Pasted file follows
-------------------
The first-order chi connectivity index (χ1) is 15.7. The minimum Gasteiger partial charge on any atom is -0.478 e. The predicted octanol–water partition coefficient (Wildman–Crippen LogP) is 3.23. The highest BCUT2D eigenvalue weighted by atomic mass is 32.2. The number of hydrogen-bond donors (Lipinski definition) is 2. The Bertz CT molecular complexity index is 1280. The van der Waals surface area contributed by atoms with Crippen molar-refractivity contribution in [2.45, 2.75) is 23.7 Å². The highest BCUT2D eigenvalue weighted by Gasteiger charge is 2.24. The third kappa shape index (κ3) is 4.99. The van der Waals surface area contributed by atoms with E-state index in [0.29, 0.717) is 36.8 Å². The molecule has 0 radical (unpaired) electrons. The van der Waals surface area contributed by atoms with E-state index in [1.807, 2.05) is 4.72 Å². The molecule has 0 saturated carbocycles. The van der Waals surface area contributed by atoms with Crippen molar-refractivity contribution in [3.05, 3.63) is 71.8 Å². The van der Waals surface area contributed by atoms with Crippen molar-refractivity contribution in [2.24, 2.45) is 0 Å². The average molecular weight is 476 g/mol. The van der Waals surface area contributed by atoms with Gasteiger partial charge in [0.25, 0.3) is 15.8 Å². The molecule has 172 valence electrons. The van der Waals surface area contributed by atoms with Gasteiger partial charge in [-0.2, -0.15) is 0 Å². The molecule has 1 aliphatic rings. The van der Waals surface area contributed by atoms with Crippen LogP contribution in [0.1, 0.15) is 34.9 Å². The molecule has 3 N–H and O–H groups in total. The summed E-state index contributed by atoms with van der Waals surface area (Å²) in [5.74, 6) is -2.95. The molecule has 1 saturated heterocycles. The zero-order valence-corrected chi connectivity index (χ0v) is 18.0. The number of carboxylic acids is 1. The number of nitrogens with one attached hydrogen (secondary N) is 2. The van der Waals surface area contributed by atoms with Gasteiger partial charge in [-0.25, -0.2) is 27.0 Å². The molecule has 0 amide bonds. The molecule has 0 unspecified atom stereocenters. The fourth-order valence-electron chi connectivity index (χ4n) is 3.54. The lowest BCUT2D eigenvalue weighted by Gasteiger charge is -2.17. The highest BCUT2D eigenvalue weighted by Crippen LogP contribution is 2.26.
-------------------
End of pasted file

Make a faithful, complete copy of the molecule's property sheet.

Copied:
The first-order chi connectivity index (χ1) is 15.7. The minimum Gasteiger partial charge on any atom is -0.478 e. The predicted octanol–water partition coefficient (Wildman–Crippen LogP) is 3.23. The highest BCUT2D eigenvalue weighted by atomic mass is 32.2. The number of hydrogen-bond donors (Lipinski definition) is 2. The Bertz CT molecular complexity index is 1280. The van der Waals surface area contributed by atoms with Crippen molar-refractivity contribution in [2.45, 2.75) is 23.7 Å². The highest BCUT2D eigenvalue weighted by Gasteiger charge is 2.24. The third kappa shape index (κ3) is 4.99. The van der Waals surface area contributed by atoms with E-state index in [0.29, 0.717) is 36.8 Å². The molecule has 0 radical (unpaired) electrons. The van der Waals surface area contributed by atoms with E-state index in [1.807, 2.05) is 4.72 Å². The molecule has 0 saturated carbocycles. The van der Waals surface area contributed by atoms with Crippen molar-refractivity contribution in [3.05, 3.63) is 71.8 Å². The van der Waals surface area contributed by atoms with Crippen molar-refractivity contribution in [2.24, 2.45) is 0 Å². The average molecular weight is 476 g/mol. The van der Waals surface area contributed by atoms with Gasteiger partial charge in [0.25, 0.3) is 15.8 Å². The molecule has 172 valence electrons. The van der Waals surface area contributed by atoms with Gasteiger partial charge in [-0.2, -0.15) is 0 Å². The molecule has 1 aliphatic rings. The van der Waals surface area contributed by atoms with Crippen LogP contribution in [0.1, 0.15) is 34.9 Å². The molecule has 3 N–H and O–H groups in total. The summed E-state index contributed by atoms with van der Waals surface area (Å²) in [5.74, 6) is -2.95. The molecule has 1 saturated heterocycles. The zero-order valence-corrected chi connectivity index (χ0v) is 18.0. The number of carboxylic acids is 1. The number of nitrogens with one attached hydrogen (secondary N) is 2. The van der Waals surface area contributed by atoms with Gasteiger partial charge in [-0.25, -0.2) is 27.0 Å². The molecule has 0 amide bonds. The molecule has 0 unspecified atom stereocenters. The fourth-order valence-electron chi connectivity index (χ4n) is 3.54. The lowest BCUT2D eigenvalue weighted by Gasteiger charge is -2.17. The highest BCUT2D eigenvalue weighted by Crippen LogP contribution is 2.26.